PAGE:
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The Making of a Millennial Culture

  • S.T. Karnick
  • Jun 1, 2003
  • : Citizenship

The Baby Boomers grew up in a culture built by the so-called Greatest Generation, the people who spent their childhood years during the Depression and then fought World War II. It is a great irony, however, that the generation we call our greatest should have failed so miserably as parents, by all outward indications. Their children, the Boomers, have been, since reaching college age, widely derided as selfish, feckless, cowardly, and disdainful of traditions and moral standards. That characterization is surely something of an exaggeration, as the Boomers are a much more diverse group than that, but it is perfectly fair to say that the Boomers do not yet have a list of achievements matching that of their predecessors.

It is important to bear in mind, however, that although the Greatest Generation did indeed suffer through the Depression and fight the war, they were not in fact the leaders during World War II. They were sent to war, and heeded the call, and for that they deserve great honor. The leaders, however, during this period were largely born in the 1880s and 1890s. They were the World War I generation, people such as Presidents Franklin Roosevelt, Truman, and Eisenhower; Generals Patton and MacArthur; and artists and entertainers like Robert Frost, William Faulkner, Dorothy Parker, Al Jolson, Bing Crosby, Clark Gable, Humphrey Bogart, Cecil B. DeMille, Howard Hawks, and John Ford.

Those are the people who built a culture that lauded self-reliance, rectitude, self-sacrifice, duty, and honor, and responded to the challenges raised by communism and Nazism. The generation that actually fought in World War II gave us leaders such as John F. Kennedy, Richard Nixon, Lyndon Johnson, Ronald Reagan, Robert Dole, George Wallace, Orson Welles, Jack Kerouac, Isaac Asimov, William F. Buckley Jr., Gore Vidal, Timothy Leary, Frank Sinatra, Charlton Heston, Lauren Bacall, Robert Altman, and Sam Peckinpah. Quite a mixed bag.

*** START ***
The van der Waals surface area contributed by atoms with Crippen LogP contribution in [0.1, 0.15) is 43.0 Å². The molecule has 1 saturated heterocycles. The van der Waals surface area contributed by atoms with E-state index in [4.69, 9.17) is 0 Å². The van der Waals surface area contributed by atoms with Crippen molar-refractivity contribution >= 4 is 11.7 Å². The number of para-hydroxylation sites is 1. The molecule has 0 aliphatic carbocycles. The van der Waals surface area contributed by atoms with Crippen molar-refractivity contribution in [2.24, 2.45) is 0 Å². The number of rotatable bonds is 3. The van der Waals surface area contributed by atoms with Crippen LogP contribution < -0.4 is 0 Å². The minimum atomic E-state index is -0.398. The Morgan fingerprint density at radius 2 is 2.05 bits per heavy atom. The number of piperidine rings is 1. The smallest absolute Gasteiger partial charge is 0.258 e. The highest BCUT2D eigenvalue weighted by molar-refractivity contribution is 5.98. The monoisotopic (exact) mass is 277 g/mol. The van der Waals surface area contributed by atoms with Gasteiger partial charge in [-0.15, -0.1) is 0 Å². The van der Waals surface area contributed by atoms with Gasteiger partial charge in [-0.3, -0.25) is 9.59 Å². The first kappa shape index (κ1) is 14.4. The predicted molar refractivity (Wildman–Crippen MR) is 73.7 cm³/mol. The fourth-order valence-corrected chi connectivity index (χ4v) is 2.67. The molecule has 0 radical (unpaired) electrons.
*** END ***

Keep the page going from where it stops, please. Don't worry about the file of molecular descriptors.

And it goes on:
That generation fostered the technological advancements that ultimately helped drive the Soviet Union to destruction and ended totalitarianism in that part of the world. It also achieved important advances in civil rights (and made some dreadful mistakes which have yet to be resolved, such as the imposition of forced integration and affirmative action, both of which quickly became blows against the very freedoms they were supposed to uphold). Having grown up during the Great Depression, this group tended to seek security, rather than growth, as its primary goal in economic policy. As might have been expected, economic growth stalled in the years between Presidents Johnson and Reagan.